The UNAMA chief said the mission had reached out to the Taliban insurgency on how to reduce civilian casualties, and had “received signals” the militants were willing to talk.

He said in the same period from January 1 to June 6 this year, pro-government forces had caused nine percent of civilian casualties.  The overall picture, he said, was “not good at all.”

Afghan security forces are taking on the lead for all security operations as the NATO-led international combat troops continue their withdrawal by the end of 2014. The security situation is to be one of the main discussion points at the U.N. Security Council meeting on Afghanistan scheduled for June 20.

You May Like

On Everest, Helicopters Rescue Stranded Climbers

Choppers transport some of more than 100 mountaineers trapped after deadly quake, avalanches More

Video Ten Years After Riots, France Searches for Answers to Neglected Suburbs

In 2005, a Paris suburb exploded into violence after two teenagers were electrocuted as they hid from police; since then, somethings have changed, others not More

US, Japan Announce Historic Revision of Defense Cooperation Guidelines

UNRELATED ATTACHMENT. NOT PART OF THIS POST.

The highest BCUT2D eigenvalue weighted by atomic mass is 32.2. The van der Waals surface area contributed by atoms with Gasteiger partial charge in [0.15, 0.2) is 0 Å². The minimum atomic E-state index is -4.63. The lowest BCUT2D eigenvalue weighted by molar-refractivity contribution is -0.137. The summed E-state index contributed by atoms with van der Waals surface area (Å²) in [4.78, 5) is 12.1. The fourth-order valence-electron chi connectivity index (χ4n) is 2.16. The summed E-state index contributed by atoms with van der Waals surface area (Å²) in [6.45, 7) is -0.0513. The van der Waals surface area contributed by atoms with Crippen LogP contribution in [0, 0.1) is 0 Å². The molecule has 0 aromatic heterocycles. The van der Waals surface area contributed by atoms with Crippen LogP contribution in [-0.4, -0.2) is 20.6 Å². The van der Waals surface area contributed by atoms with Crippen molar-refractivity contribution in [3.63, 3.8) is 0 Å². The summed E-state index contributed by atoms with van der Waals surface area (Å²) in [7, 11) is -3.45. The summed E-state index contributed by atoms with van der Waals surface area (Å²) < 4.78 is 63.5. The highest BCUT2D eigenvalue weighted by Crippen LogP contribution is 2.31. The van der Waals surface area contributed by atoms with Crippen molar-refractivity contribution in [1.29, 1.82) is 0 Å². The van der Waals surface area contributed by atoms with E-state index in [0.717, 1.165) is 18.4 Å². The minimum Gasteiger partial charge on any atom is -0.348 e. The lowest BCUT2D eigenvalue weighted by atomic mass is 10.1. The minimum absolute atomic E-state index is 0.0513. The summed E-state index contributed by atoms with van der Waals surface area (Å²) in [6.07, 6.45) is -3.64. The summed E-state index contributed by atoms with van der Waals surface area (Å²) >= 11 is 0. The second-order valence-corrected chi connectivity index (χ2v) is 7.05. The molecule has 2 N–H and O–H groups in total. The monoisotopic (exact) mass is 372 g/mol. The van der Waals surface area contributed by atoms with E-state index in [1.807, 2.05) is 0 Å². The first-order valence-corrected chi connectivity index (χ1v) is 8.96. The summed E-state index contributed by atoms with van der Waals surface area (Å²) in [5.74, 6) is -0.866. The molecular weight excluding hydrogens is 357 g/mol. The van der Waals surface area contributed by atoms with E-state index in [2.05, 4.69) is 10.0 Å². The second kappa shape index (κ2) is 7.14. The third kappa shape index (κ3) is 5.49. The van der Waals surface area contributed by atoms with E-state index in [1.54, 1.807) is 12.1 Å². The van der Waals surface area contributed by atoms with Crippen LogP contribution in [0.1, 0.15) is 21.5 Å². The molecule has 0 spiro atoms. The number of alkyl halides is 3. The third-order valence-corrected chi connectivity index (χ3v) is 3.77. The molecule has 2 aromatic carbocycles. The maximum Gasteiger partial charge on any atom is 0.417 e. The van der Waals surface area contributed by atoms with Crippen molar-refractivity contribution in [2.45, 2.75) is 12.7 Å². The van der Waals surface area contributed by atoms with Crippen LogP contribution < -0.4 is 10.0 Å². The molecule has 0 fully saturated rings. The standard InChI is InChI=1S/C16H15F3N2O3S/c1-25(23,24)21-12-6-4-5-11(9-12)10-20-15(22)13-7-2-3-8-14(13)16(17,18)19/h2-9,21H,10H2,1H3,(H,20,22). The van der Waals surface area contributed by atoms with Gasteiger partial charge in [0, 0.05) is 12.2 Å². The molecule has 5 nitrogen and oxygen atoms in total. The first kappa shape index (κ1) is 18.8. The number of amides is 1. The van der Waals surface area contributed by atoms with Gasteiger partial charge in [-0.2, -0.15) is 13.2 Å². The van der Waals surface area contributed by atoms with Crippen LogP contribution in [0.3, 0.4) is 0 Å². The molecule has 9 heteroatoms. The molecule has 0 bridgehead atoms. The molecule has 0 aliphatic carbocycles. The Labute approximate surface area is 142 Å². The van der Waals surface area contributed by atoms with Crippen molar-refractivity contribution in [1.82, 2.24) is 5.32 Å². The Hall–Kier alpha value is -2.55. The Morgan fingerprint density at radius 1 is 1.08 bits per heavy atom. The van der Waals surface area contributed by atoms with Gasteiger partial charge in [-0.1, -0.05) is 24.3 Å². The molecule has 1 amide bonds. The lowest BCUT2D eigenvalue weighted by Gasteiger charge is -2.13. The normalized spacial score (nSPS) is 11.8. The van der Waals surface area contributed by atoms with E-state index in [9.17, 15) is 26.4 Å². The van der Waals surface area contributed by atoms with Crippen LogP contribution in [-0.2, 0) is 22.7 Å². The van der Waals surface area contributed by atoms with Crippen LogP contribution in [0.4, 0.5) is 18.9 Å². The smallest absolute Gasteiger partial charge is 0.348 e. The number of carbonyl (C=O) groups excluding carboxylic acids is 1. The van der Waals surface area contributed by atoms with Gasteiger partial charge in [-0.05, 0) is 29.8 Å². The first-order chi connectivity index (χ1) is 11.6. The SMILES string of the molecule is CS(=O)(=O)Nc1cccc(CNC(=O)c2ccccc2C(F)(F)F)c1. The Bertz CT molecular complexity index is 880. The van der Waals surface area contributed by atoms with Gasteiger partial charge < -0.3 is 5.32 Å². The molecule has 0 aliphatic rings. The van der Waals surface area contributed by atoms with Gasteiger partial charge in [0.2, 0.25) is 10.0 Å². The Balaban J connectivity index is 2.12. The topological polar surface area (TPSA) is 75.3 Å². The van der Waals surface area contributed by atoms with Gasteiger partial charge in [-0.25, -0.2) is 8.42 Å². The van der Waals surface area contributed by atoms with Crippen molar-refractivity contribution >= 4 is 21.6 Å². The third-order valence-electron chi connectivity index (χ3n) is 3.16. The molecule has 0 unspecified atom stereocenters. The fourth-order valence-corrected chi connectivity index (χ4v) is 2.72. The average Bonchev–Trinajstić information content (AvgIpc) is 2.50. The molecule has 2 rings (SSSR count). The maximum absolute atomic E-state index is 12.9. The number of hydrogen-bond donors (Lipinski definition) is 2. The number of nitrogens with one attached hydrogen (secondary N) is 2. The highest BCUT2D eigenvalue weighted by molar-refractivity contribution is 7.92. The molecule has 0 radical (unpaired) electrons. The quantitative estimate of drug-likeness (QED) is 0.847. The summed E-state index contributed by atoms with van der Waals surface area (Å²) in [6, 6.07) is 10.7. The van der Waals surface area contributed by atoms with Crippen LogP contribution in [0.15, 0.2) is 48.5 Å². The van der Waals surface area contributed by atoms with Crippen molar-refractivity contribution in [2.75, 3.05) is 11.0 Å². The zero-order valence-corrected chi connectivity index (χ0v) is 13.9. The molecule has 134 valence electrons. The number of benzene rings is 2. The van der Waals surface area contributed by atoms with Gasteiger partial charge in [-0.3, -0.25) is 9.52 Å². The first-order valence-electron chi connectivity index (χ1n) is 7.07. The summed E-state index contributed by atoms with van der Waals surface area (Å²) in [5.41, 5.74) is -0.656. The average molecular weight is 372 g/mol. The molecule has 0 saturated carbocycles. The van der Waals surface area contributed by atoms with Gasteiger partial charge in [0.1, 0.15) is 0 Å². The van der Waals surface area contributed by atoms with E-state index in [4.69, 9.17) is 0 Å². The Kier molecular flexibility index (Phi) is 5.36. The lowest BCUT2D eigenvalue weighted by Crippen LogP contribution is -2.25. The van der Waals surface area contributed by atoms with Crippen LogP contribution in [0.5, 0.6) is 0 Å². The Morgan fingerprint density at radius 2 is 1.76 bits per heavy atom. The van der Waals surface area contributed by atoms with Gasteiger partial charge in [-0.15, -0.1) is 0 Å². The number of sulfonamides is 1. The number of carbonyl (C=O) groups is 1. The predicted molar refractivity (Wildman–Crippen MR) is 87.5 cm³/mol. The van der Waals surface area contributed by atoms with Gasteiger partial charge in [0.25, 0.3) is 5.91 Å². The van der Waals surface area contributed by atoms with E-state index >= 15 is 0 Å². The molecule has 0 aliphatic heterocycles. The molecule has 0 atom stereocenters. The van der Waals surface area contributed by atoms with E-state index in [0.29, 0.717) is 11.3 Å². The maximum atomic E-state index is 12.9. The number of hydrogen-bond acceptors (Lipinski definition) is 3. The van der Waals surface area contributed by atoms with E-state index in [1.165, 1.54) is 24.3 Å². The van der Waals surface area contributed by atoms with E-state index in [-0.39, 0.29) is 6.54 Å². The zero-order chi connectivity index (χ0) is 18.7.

Nations say new guidelines will be 'cornerstone for peace and security' in Asia-Pacific region while also serving as 'platform for a more stable international security environment' More

Featured Videos

Your JavaScript is turned off or you have an old version of Adobe's Flash Player. Get the latest Flash player.
‘Angel of the Migrants’ Helps Desperate Syrians Arriving in Europei
X
Henry Ridgwell
April 26, 2015 10:36 PM
Waves of migrants are continuing to arrive on the shores of southern Italy from North Africa. After their dangerous journey across the Mediterranean, they face an unknown future in Europe. In the Sicilian city of Catania there is an activist dedicated to helping the refugees on their journey.
Video

Video ‘Angel of the Migrants’ Helps Desperate Syrians Arriving in Europe

Waves of migrants are continuing to arrive on the shores of southern Italy from North Africa. After their dangerous journey across the Mediterranean, they face an unknown future in Europe. In the Sicilian city of Catania there is an activist dedicated to helping the refugees on their journey.
Video

Video Ten Years After Riots, France Searches for Answers to Neglected Suburbs

January’s terrorist attacks and fears of more to come are casting a spotlight on France’s neglected suburbs. Home to many immigrants, and sometimes hubs of crime, they were rocked by rioting a decade ago. Lisa Bryant visited the Paris suburb of Clichy-sous-Bois, where the 2005 violence first broke out, and has this report about what has changed and what has not.